No. A refund is a return payment made from a merchant to a customer. Refunds are not made to third parties that were never part of the original business transaction.
Ok. Agreed. Ubi shouldn't owe them a 'refund'. But they are the party that owes restitution here.
The customer should seek restitution from the middleman that made the fraudulent charge.
"fraudulent charge" is a pretty strong charge to make. The keys were sold legally in Eastern Europe by buyers who then exported them legally elsewhere.
The only "contradiction" would be to what Ubi -wants-. That doesn't amount to fraud. It is not fraud to buy something in a price discriminated market, and legally export the product.
Europe is very economically diverse. Germany has nearly 4x the per-capita GDP as Poland, which happens to be right next door. What's affordable to someone in Germany is not necessarily affordable to someone in Poland.
My city is very economically diverse. Less than a mile away are people making a fraction of what is typical in my neighborhood. Yet we both pay the same price for milk, cars, and movie rentals.
I hear your argument, but I'm not sure what makes the line between germany and poland a magical line the free market dare not cross.
That bike rack that you mentioned above is purchased outright, whereas Ubisoft's games are licensed.
Semantics. I *purchased* a license. I don't pretend I have any special exceptional copyright ownership of the underlying intellectual property any more than when I purchase a copy of a book... but I did *purchase* a license. The store had a "buy" button, I pressed it. A one time transaction was completed. I know own a license. Its listed as one of my games. And I can click a link to my "purchase history".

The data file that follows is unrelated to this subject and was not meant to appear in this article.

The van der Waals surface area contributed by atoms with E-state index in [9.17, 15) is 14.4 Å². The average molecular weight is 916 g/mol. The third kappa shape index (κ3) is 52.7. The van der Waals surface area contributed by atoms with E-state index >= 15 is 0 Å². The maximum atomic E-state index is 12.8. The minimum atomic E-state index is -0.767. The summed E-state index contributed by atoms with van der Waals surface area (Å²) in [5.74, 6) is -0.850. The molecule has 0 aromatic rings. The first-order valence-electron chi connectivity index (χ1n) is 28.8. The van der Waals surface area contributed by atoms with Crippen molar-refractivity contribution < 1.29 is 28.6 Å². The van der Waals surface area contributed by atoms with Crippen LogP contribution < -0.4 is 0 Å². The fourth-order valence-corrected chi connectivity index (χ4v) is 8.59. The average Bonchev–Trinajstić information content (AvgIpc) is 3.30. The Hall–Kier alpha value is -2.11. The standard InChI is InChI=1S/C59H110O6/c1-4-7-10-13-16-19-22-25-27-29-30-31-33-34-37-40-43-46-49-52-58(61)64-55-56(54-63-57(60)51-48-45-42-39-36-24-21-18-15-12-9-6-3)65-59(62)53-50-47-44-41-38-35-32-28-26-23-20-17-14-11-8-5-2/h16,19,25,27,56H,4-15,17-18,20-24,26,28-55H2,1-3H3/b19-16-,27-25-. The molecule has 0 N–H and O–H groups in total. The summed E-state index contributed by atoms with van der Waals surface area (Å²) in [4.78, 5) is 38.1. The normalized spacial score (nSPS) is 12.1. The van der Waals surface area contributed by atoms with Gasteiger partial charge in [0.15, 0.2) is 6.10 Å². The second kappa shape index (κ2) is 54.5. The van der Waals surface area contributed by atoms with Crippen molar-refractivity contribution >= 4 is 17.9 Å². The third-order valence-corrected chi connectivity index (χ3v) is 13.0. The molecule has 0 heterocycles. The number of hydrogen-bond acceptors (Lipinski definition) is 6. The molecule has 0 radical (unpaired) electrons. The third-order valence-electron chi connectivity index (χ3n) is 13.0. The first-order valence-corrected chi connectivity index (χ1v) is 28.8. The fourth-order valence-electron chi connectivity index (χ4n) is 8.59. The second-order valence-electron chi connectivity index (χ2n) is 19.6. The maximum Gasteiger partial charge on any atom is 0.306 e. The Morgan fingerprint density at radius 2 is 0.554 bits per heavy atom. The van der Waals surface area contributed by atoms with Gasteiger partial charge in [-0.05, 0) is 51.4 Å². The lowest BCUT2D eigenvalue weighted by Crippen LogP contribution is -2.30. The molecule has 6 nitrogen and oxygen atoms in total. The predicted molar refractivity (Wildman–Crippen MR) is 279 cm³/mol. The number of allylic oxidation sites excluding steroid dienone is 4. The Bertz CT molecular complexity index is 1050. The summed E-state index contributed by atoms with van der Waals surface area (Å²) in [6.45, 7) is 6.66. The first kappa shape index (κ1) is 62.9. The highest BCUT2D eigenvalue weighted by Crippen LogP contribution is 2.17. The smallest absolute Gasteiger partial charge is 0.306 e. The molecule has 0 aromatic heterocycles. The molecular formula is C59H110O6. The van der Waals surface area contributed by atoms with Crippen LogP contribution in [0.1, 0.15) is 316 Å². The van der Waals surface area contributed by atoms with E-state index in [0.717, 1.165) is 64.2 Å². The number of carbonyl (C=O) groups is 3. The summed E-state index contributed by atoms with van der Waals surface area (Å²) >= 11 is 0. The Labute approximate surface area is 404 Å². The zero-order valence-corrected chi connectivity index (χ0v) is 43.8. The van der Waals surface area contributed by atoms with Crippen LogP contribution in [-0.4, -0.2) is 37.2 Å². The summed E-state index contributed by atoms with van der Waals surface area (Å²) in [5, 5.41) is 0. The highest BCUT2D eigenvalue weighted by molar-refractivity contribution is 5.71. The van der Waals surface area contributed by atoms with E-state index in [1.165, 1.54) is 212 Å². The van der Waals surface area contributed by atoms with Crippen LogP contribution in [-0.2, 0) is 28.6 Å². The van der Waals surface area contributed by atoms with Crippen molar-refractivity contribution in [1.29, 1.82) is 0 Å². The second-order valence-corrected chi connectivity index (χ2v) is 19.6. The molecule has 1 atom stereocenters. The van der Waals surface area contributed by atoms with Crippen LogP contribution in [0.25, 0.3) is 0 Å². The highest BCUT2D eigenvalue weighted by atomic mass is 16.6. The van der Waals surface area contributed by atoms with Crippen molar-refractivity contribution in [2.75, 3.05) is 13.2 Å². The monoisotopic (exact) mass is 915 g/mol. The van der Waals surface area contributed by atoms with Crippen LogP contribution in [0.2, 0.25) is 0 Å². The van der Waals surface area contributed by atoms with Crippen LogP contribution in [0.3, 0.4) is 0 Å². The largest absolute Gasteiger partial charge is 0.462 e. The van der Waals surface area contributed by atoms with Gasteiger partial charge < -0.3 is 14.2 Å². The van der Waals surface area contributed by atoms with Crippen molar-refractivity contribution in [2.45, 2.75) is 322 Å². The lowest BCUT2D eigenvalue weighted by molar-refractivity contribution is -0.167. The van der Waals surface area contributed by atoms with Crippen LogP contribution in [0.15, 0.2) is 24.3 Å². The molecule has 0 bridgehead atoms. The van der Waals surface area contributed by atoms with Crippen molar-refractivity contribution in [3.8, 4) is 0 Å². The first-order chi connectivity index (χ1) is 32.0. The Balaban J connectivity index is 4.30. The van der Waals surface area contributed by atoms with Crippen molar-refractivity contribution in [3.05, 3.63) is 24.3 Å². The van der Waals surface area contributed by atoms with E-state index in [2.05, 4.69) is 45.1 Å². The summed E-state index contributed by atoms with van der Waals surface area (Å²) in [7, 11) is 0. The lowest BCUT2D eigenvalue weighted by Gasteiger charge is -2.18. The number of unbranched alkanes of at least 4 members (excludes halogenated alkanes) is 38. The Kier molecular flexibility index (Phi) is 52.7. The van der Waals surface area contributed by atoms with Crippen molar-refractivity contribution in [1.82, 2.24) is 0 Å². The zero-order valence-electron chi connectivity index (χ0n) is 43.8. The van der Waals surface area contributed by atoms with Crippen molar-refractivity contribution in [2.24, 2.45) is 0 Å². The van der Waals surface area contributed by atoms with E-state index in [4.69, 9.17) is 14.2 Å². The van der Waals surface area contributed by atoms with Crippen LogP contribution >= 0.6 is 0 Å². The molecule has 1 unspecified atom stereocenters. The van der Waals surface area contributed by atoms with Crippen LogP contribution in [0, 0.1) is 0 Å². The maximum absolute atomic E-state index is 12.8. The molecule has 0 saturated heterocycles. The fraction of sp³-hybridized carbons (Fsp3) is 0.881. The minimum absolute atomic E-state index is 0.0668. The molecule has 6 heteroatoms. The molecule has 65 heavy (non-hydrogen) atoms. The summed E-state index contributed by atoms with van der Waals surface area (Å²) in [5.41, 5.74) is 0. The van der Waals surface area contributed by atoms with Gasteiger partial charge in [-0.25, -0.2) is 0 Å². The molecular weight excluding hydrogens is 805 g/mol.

There's a principle in law... if it looks like a duck, and quacks like a duck, then its a duck. (You see this principle applied in other areas too like when corporations dress up their employees as "independent contractors" and the law sees right through it.)
Many leasing companies will not allow the lessee to take the vehicle out of the country without permission.
A lease agreement is a negotiated several page document that both parties sign multiple times over. Pretty sure that's not a better analogy for buying a video game.
Region locked game consoles are a good example of this. Outright revoking access to the service is crude, which is why many publishers are switching to language-locked editions. A high-priced English-French-German-Spanish-Italian edition on one side, and a cheap Polish edition on the other. This can negatively affected ex-pats that don't speak the native language, but that's a very small group.
Yup. I agree they can do stuff like this. But you can take a region locked game console to North America and play games purchased in that region for it. They don't get to show up your house with a hammer and smash your console.
or you agreed to the ToS and accept the consequences of breaking them.
Which terms of service did I any one agree to before buying the key that indicated UBI could revoke the game if they weren't from the country the key originated from?
I don't deny they exist... but I'd like to see them.